The truth is there isn’t much daylight between Clinton and Sanders when it comes to promoting racist “law and order.” Both backed Bill Clinton’s 1994 Violent Crime Control and Law Enforcement Act, which vastly expanded the crimes punishable by death at the hands of the federal government and provided for 100,000 more cops on the streets and billions more in prison funding. Twenty years later, with countless more black and Latino people gunned down by cops and the prisons overflowing, the Clintons cynically regret their “mistake.” With equal hypocrisy, Sanders today decries “the disgrace of having more people in jail than any other country, disproportionately African-American and Latino.”

Since the time of slavery, the racist rulers have oppressed black people in America based on the color of their skin. The capitalists foment racial and ethnic hostilities to obscure the irreconcilable class divide between labor and its exploiters. This is supplemented by the great lie that the Democratic Party, the historic party of slavery and Jim Crow segregation in the South, represents the interests of black and working people. This lie has in turn been reinforced by the misleaders of the unions, who have shackled the power of labor to the class enemy, particularly through support to the Democrats. The results can be seen not only in the wreckage of once-powerful unions but also in the absolute devastation of the lives of the ghetto poor.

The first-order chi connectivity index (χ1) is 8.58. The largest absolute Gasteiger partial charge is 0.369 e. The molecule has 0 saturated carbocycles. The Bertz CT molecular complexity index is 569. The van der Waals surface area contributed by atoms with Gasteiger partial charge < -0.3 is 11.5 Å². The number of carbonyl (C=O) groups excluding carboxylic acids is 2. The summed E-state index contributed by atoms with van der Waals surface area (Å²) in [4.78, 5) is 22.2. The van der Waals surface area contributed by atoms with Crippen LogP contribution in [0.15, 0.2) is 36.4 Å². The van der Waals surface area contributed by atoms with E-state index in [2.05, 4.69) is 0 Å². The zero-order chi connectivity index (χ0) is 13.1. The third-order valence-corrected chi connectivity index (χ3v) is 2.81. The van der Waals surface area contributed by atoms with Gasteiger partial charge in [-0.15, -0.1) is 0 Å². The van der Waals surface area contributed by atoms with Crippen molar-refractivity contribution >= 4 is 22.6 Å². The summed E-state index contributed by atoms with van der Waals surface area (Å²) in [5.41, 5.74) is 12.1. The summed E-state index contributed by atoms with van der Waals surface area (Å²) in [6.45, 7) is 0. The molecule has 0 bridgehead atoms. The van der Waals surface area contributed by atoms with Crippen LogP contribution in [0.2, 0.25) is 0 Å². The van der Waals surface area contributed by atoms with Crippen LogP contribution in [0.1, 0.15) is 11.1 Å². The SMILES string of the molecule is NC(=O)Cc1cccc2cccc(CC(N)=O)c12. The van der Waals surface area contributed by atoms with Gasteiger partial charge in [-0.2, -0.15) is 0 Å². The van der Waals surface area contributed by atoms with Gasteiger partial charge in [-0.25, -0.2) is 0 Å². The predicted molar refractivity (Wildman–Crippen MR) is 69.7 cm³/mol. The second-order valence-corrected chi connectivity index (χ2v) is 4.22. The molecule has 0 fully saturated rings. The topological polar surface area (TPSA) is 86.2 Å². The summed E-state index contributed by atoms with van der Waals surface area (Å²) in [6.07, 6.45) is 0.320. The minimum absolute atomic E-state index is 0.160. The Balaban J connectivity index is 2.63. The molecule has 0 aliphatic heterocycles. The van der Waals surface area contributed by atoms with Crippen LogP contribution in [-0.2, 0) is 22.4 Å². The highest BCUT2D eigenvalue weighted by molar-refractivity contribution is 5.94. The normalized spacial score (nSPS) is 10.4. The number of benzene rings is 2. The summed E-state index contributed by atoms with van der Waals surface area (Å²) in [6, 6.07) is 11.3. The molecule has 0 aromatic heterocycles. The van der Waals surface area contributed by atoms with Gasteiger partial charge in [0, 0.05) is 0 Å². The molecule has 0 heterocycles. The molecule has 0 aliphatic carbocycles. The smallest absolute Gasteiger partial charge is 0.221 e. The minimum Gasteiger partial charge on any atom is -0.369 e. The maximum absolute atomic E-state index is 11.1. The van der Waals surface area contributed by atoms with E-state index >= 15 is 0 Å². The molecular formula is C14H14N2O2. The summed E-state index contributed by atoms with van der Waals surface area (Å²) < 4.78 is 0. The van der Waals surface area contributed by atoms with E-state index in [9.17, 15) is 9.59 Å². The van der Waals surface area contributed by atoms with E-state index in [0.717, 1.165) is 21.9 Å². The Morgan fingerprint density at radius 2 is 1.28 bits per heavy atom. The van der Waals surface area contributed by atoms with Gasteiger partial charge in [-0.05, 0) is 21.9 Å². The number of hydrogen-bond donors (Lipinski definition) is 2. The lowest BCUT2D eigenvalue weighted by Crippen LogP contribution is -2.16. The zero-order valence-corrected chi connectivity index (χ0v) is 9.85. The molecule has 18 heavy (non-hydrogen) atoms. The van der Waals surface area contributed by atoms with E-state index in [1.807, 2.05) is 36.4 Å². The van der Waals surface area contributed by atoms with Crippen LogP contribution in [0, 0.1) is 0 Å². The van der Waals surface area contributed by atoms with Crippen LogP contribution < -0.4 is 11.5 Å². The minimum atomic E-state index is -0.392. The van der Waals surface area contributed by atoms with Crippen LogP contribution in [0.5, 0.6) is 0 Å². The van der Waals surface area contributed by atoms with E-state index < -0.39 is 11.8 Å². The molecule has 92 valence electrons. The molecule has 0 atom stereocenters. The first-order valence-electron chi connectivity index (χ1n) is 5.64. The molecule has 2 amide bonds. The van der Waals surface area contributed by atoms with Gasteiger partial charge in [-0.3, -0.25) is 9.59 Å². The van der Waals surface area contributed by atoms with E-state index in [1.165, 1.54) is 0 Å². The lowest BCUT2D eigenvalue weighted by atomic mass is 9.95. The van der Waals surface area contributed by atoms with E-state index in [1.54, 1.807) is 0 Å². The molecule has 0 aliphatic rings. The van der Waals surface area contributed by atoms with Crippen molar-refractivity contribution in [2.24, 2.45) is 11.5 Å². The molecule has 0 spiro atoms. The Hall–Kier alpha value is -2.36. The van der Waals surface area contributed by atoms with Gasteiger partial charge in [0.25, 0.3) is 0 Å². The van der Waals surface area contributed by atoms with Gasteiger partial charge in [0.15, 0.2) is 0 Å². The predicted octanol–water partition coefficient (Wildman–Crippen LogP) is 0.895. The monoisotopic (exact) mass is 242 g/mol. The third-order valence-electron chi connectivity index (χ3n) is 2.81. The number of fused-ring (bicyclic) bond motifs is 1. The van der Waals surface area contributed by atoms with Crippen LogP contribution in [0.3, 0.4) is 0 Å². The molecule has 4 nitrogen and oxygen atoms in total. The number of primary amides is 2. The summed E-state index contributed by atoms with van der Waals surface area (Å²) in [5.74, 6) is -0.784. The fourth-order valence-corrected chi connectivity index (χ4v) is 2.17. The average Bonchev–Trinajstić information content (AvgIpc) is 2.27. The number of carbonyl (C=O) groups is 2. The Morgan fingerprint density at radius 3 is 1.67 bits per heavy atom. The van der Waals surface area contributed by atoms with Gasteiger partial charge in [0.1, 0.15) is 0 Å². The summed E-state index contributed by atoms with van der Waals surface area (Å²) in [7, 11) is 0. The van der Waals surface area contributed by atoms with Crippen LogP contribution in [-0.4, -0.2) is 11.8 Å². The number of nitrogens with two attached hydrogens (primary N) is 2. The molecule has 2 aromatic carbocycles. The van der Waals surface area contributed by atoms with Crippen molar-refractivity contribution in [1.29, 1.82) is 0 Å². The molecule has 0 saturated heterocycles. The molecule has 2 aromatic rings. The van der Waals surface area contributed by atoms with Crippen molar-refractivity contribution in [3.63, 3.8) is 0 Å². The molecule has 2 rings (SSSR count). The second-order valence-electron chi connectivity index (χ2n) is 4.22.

The road to black freedom lies in the struggle to smash this racist capitalist system through socialist revolution, and the power to do that lies in the hands of the multiracial working class. But this power cannot and will not be realized short of forging a class-struggle workers party that champions the cause of black liberation and mobilizes in defense of immigrants and all the oppressed.

Reformism vs. Revolutionary Politics

The bottom line for Sanders’s more left-talking supporters is the notion that he is motivating people, notably youth, to take at least a first step to the left. Some even admit, in the words of a 5 February article, that “socialism” for Sanders is really “Scandinavian-style capitalism (capitalism with a ‘human face’).” But the crucial thing, they claim, is that he is starting a “public discourse” about socialism. In reality, Sanders’s radical liberal acolytes are leading youth straight into the demoralizing dead end of the Democratic Party.